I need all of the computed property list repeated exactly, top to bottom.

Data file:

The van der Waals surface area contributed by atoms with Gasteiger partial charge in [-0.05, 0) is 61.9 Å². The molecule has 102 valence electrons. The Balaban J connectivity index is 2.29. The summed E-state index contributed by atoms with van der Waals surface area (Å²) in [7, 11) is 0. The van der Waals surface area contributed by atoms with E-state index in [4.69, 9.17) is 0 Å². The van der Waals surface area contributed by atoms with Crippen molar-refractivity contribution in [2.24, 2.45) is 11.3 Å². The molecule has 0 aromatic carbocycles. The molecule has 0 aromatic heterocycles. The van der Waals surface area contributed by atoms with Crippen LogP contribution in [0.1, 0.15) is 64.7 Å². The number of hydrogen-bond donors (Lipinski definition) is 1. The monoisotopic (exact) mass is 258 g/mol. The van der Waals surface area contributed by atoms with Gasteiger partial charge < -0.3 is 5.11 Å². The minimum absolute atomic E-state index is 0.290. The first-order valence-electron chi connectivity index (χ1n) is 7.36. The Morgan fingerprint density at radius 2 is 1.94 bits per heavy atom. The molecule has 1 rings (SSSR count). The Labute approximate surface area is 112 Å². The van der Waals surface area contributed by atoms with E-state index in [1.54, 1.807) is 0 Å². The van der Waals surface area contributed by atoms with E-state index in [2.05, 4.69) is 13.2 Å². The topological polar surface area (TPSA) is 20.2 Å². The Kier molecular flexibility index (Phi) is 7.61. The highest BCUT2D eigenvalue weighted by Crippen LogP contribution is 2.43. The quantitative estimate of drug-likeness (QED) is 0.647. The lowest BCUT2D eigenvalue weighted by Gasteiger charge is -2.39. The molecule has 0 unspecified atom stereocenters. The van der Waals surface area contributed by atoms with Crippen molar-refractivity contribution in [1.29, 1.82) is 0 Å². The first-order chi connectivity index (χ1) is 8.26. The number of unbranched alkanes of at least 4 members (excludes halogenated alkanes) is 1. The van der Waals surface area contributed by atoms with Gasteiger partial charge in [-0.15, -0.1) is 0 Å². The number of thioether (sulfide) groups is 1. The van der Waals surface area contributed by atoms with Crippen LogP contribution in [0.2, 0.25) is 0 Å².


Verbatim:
The van der Waals surface area contributed by atoms with Gasteiger partial charge in [-0.05, 0) is 61.9 Å². The molecule has 102 valence electrons. The Balaban J connectivity index is 2.29. The summed E-state index contributed by atoms with van der Waals surface area (Å²) in [7, 11) is 0. The van der Waals surface area contributed by atoms with E-state index in [4.69, 9.17) is 0 Å². The van der Waals surface area contributed by atoms with Crippen molar-refractivity contribution in [2.24, 2.45) is 11.3 Å². The molecule has 0 aromatic carbocycles. The molecule has 0 aromatic heterocycles. The van der Waals surface area contributed by atoms with Crippen LogP contribution in [0.1, 0.15) is 64.7 Å². The number of hydrogen-bond donors (Lipinski definition) is 1. The monoisotopic (exact) mass is 258 g/mol. The van der Waals surface area contributed by atoms with Gasteiger partial charge < -0.3 is 5.11 Å². The minimum absolute atomic E-state index is 0.290. The first-order valence-electron chi connectivity index (χ1n) is 7.36. The Morgan fingerprint density at radius 2 is 1.94 bits per heavy atom. The molecule has 1 rings (SSSR count). The Labute approximate surface area is 112 Å². The van der Waals surface area contributed by atoms with E-state index in [1.54, 1.807) is 0 Å². The van der Waals surface area contributed by atoms with E-state index in [2.05, 4.69) is 13.2 Å². The topological polar surface area (TPSA) is 20.2 Å². The Kier molecular flexibility index (Phi) is 7.61. The highest BCUT2D eigenvalue weighted by Crippen LogP contribution is 2.43. The quantitative estimate of drug-likeness (QED) is 0.647. The lowest BCUT2D eigenvalue weighted by Gasteiger charge is -2.39. The molecule has 0 unspecified atom stereocenters. The van der Waals surface area contributed by atoms with Crippen molar-refractivity contribution in [1.29, 1.82) is 0 Å². The first-order chi connectivity index (χ1) is 8.26. The number of unbranched alkanes of at least 4 members (excludes halogenated alkanes) is 1. The van der Waals surface area contributed by atoms with Gasteiger partial charge in [-0.15, -0.1) is 0 Å². The number of thioether (sulfide) groups is 1. The van der Waals surface area contributed by atoms with Crippen LogP contribution in [0.2, 0.25) is 0 Å².